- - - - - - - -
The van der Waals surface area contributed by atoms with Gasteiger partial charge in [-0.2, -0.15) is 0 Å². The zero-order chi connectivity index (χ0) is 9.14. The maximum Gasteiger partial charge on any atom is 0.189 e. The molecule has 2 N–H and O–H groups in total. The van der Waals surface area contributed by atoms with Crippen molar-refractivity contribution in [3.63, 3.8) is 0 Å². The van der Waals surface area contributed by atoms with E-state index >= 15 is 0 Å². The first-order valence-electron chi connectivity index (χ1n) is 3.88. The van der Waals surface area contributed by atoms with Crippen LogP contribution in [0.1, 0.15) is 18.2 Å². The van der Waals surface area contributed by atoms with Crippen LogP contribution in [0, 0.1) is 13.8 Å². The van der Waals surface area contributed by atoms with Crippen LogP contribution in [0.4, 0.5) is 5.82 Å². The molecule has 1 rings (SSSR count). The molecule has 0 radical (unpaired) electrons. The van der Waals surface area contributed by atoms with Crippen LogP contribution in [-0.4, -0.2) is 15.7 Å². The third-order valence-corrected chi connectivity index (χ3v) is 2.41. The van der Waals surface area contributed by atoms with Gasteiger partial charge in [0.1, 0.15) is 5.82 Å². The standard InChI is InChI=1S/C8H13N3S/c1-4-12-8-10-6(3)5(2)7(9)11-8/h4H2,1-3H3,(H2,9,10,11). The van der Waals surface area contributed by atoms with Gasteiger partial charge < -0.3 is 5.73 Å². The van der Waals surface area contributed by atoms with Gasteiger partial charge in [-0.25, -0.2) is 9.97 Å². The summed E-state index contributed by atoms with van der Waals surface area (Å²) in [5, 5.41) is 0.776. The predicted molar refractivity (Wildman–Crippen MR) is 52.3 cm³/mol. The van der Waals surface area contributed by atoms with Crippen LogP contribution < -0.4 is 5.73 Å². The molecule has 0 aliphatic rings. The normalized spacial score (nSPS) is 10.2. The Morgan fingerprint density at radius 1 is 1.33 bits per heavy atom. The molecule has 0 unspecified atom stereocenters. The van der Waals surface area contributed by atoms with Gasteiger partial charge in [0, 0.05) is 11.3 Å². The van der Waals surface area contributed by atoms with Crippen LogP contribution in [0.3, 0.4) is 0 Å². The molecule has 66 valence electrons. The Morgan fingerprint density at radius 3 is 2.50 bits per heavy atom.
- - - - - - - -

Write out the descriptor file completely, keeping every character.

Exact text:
The van der Waals surface area contributed by atoms with Gasteiger partial charge in [-0.2, -0.15) is 0 Å². The zero-order chi connectivity index (χ0) is 9.14. The maximum Gasteiger partial charge on any atom is 0.189 e. The molecule has 2 N–H and O–H groups in total. The van der Waals surface area contributed by atoms with Crippen molar-refractivity contribution in [3.63, 3.8) is 0 Å². The van der Waals surface area contributed by atoms with E-state index >= 15 is 0 Å². The first-order valence-electron chi connectivity index (χ1n) is 3.88. The van der Waals surface area contributed by atoms with Crippen LogP contribution in [0.1, 0.15) is 18.2 Å². The van der Waals surface area contributed by atoms with Crippen LogP contribution in [0, 0.1) is 13.8 Å². The van der Waals surface area contributed by atoms with Crippen LogP contribution in [0.4, 0.5) is 5.82 Å². The molecule has 1 rings (SSSR count). The molecule has 0 radical (unpaired) electrons. The van der Waals surface area contributed by atoms with Crippen LogP contribution in [-0.4, -0.2) is 15.7 Å². The third-order valence-corrected chi connectivity index (χ3v) is 2.41. The van der Waals surface area contributed by atoms with Gasteiger partial charge in [0.1, 0.15) is 5.82 Å². The standard InChI is InChI=1S/C8H13N3S/c1-4-12-8-10-6(3)5(2)7(9)11-8/h4H2,1-3H3,(H2,9,10,11). The van der Waals surface area contributed by atoms with Gasteiger partial charge < -0.3 is 5.73 Å². The van der Waals surface area contributed by atoms with Gasteiger partial charge in [-0.25, -0.2) is 9.97 Å². The summed E-state index contributed by atoms with van der Waals surface area (Å²) in [5, 5.41) is 0.776. The predicted molar refractivity (Wildman–Crippen MR) is 52.3 cm³/mol. The van der Waals surface area contributed by atoms with Crippen LogP contribution < -0.4 is 5.73 Å². The molecule has 0 aliphatic rings. The normalized spacial score (nSPS) is 10.2. The Morgan fingerprint density at radius 1 is 1.33 bits per heavy atom. The molecule has 0 unspecified atom stereocenters. The van der Waals surface area contributed by atoms with Gasteiger partial charge in [0, 0.05) is 11.3 Å². The van der Waals surface area contributed by atoms with Crippen LogP contribution in [0.3, 0.4) is 0 Å². The molecule has 66 valence electrons. The Morgan fingerprint density at radius 3 is 2.50 bits per heavy atom.